2. Copying - Apple are perfectly prepared to copy but only after they have evaluated it is the best solution. They don't abdicate on the responsibility to place the design effort first and evaluate it is the best solution in the current context. Samsung have too often taken the copy first / think later short-cut. Their shameless equivalent of the Apple passbook is a good example of the level to which they are prepared to go in not thinking for themselves. It is pernicious because it can appear to help the company, but it also places an upper limit on user expectations as to what to expect of that company. It's a bit like saying I'll compromise my reputation to achieve scale. It can be done, but it's an existentially limiting trade to make. In life we all have to decide how we are going to live in that regard. If for example I become a photographer, and want to be taken seriously, I can't make a quick buck by shooting porn, or even doing low value magazines, and hope to easily recover my reputation as a top photographer.
3. Delegating - also pernicious because it dresses in the garb of reasoned scientific method. Microsoft fall foul of this problem (the office ribbon bar being an example). This is where design direction is surrendered to the uncoordinated masses through delegating the process to the results of focus group and user research. The abdicating "designer" always has an excuse to fall back on "our research showed..." Steve Jobs would give the Henry Ford quote to illustrate the problem of this third evasion. "If I had asked people what they wanted, they would have said faster horses."
Apple will fail if they start to diverge from their drive to put design first. Which brings me to their Beats purchase. I've been puzzled by this for some time and concluded Tim Cook had slipped up (I wrote my feelings up here and they seemed to be well received; http://www.theguardian.com/technology/2014/may/09/apple-looks-set-to-buy-dr-dre-beats-electronics#comment-35409955)
However, now I think that conclusion was wrong and it has suddenly clicked. Apple like to own the full stack. The oldest and most low-tech connector on a mobile device these days is the headphone jack. And we are heading for a new level HD audio. Apple like to be thought of as the technology firm who "owns" music.
Given they rarely allow themselves to fall foul of design evasion 1 - I predict they are about to go all in on HD audio. In Apple style they will simply wholly remove the 3.5mm headphone jack from all iOS devices coming out this year and moving forwards. In 2 years it will be near as dammit a forgotten connector. If they do this, there will be one hell of a user base purchasing new speaker/headphone tech with a new connector standard (possibly lightening and/ or a new higher throughput low power wireless standard / upgrade to low-power bluetooth). They have been losing some of their lustre as THE tech music company. By buying Beats, and going all in on HD Audio, they reap the profit from the inevitable Tsunami of consumer upgrade behaviour, and fully establish themselves as design leader amongst their peers.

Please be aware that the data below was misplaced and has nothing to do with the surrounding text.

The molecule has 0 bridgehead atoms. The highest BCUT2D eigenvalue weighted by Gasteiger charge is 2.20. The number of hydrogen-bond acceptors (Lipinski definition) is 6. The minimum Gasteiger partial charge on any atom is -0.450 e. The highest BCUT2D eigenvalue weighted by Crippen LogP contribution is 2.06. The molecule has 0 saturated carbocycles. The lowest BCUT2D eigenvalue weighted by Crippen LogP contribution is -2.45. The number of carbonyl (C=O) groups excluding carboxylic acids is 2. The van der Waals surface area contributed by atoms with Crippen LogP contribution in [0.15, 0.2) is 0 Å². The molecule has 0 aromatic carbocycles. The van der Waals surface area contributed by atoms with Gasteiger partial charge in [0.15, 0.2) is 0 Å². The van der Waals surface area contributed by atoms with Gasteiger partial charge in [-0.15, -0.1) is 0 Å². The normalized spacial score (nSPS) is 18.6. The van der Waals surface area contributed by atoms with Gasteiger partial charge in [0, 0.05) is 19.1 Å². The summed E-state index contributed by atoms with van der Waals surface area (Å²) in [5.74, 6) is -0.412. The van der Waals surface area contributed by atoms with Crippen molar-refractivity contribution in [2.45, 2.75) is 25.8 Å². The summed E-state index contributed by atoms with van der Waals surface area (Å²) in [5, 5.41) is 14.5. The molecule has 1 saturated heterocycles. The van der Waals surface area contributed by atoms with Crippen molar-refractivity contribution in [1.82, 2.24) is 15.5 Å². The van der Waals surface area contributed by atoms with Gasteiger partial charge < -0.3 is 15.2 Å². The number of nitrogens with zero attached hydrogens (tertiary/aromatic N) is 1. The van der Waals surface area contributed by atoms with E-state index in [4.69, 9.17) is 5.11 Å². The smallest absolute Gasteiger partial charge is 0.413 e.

"Nokia's cameras are considered to be the best in the business, whereas Apple's aren't"
That simply isn't the case. The DxOMark is the most comprehensive anal, exacting and science based of the benchmarks out there. Nokia's 808 is getting 77 on its' DxOMark and the iPhone 5S got 76.
Let's be clear, if I tape a point and shoot camera and a phone together it will offer better quality photos, be only a little bit bulkier and will be a lot better looking than the Nokia 808 (ok I exaggerate a little, but you get my drift).
Getting better quality is not difficult if you are not worrying about size. The fact the iPhone 5S is in 3rd on the overall DxOMark ranking for mobile phone cameras and yet has no raised camera lens/cowling says it all. There is some kick arse-tech in there. Sony are in first place with the Z2 scoring an astonishing 79. They, like Apple have no raised cowling, (though the camera housing is significantly larger on the Z2 than the iPhone 5S) and they are in a joint tech agreement sharing all phone-camera patents and tech with Apple.
Compare Apple/Sony handsets with the Nokia handsets that are normal handsets (e,g, that are not specialised units with enlarged cameras) and it's clear the Apple/Sony shared tech is further ahead. Though to be fair all these top camera handsets offer outstanding quality given the limited dimensions of the devices and the Nokia handsets are right up there mixing it with the best.
I'm sure this guy knows his stuff. I'm sure he will be extremely valuable to Apple and will bring some new thinking, but Nokia's mobile phone camera tech being "the best in the business" is one of those oft regurgitated seldom challenged Internet tropes that simply isn't backed up by the extremely comprehensive and science based testing of the DxOMark.